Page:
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What is Compliance?

Compliance is about being compliant with specification, policy, standard or law. Also, regulatory compliance for an organization describes the goal to achieve in their efforts to display that they are in conformity with the established regulations, guidelines or specification and government legislation. Quality, on the other hand, is defined as products and services that deliver intended performance consistently based on the customer requirement. In fact, compliance and quality as they complement each other.

For regulated industries, the regulations and guidelines for Quality System are set forth by the governing bodies such as but not limited to:

  • • Food and Drug Administration (US FDA) – 21 CFR Part 11
  • • International Organization for Standardization (ISO) – ISO 9001, ISO 17025
  • • Pharmaceuticals and Medical Devices Agency (PMDA)
  • • Therapeutic Goods Administration (TGA)
  • • MHRA, Euro Annexure 11,15

Besides these there are several other governing bodies that define the regulations and guidelines for the industry vertical that they represent.

How do you comply with regulation?

Most of the organization develops their own in-house procedures, work instruction, training, etc., based on the regulations that govern their business. That is why having a procedure up to date and following it helps the organization in solidifying the compliance in their respective fields.

Having a well-integrated quality management system in place helps an organization in the compliance arena. Additionally, a well-defined document management system helps to keep track of all the procedures and efficiently control the revision as the regulation changes.

Implementing a well defined internal audit management system to pulse check your compliance with procedures, work instructions, standards. Similarly, with nonconformance management system, documenting and trending quality incidents for early signals of major issues.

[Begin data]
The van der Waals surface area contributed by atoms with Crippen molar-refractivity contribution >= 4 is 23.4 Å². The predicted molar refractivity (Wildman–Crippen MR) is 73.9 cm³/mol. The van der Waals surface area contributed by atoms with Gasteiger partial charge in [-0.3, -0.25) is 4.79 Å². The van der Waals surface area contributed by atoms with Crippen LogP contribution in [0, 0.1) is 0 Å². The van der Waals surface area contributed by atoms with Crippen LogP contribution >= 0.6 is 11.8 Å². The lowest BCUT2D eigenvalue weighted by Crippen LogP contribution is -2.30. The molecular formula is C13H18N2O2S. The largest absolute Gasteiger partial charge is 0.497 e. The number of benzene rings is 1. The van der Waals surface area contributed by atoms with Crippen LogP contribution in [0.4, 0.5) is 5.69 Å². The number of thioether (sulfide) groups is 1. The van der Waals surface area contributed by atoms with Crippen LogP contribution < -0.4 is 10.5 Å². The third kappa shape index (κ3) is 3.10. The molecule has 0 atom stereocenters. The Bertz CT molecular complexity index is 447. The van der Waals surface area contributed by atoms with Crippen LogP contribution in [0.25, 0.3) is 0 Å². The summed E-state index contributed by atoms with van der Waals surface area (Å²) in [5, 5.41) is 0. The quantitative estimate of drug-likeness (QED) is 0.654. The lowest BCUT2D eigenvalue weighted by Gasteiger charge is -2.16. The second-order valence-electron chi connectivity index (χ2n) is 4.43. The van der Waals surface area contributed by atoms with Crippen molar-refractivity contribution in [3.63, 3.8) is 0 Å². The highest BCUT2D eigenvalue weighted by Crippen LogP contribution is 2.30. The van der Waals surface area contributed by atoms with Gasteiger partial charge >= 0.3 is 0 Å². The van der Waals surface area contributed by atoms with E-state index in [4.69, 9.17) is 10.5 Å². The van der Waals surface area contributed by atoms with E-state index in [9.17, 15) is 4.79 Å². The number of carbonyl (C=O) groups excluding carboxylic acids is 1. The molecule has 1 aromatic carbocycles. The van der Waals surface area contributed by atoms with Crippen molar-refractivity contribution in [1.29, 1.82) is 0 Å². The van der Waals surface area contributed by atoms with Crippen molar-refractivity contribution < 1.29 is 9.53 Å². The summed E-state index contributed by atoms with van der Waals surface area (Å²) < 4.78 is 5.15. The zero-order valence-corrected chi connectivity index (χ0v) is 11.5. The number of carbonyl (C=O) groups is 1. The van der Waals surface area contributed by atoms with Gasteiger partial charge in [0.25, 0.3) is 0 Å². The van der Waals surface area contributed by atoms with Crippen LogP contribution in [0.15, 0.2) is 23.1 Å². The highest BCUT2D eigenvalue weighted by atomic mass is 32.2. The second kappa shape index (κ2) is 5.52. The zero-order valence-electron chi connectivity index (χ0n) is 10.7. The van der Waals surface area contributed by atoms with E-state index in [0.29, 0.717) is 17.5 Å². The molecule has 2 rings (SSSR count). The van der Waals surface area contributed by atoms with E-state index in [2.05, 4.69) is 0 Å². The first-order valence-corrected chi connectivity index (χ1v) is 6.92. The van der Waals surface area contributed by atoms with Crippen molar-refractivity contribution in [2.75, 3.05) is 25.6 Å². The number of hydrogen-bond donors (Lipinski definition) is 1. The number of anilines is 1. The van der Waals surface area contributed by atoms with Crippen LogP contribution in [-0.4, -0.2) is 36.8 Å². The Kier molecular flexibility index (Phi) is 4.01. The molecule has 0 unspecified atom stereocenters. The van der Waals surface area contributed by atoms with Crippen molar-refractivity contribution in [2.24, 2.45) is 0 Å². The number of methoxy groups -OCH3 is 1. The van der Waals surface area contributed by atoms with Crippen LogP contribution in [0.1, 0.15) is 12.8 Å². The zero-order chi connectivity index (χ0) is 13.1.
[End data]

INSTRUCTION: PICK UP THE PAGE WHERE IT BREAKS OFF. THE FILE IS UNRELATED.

CAPA management to perform effective root cause analysis and put in the action plans to resolve major issues. Sound training management to keep track of training requirements and to ensure that personnel are trained competently to their role.

Oasis solutions are designed over years of experience in industry best practices and offer an out-of-the-box functionality to meet requirements defined by regulatory bodies such as FDA, ISO and suport your in-house procedues.

21 CFR Part 11 is a US FDA Code of Federal Regulations (CFR) guideline for a computer system that is used to manage and store electronic records and electronic signatures. It helps companies to define the rules under which electronic signatures and records are considered to be original, accurate, trustworthy, confidential, reliable and equivalent to paper records and handwritten signature.

21 CFR Part 11 Requirement

21 CFR Part 11 is a US FDA Code of Federal Regulations (CFR) guideline for a computer system that is used to manage and store electronic records and electronic signatures. It helps companies to define the rules under which electronic signatures and records are considered to be original, accurate, trustworthy, confidential, reliable and equivalent to paper records and handwritten signature.

21 CFR Part 11 Requirement
The system must be capable to generate accurate and complete copies of records in both human readable and electronic form suitable for inspection, review, and copying.
Validation of systems to ensure accuracy, reliability, consistent intended performance, and the ability to discern invalid or altered records.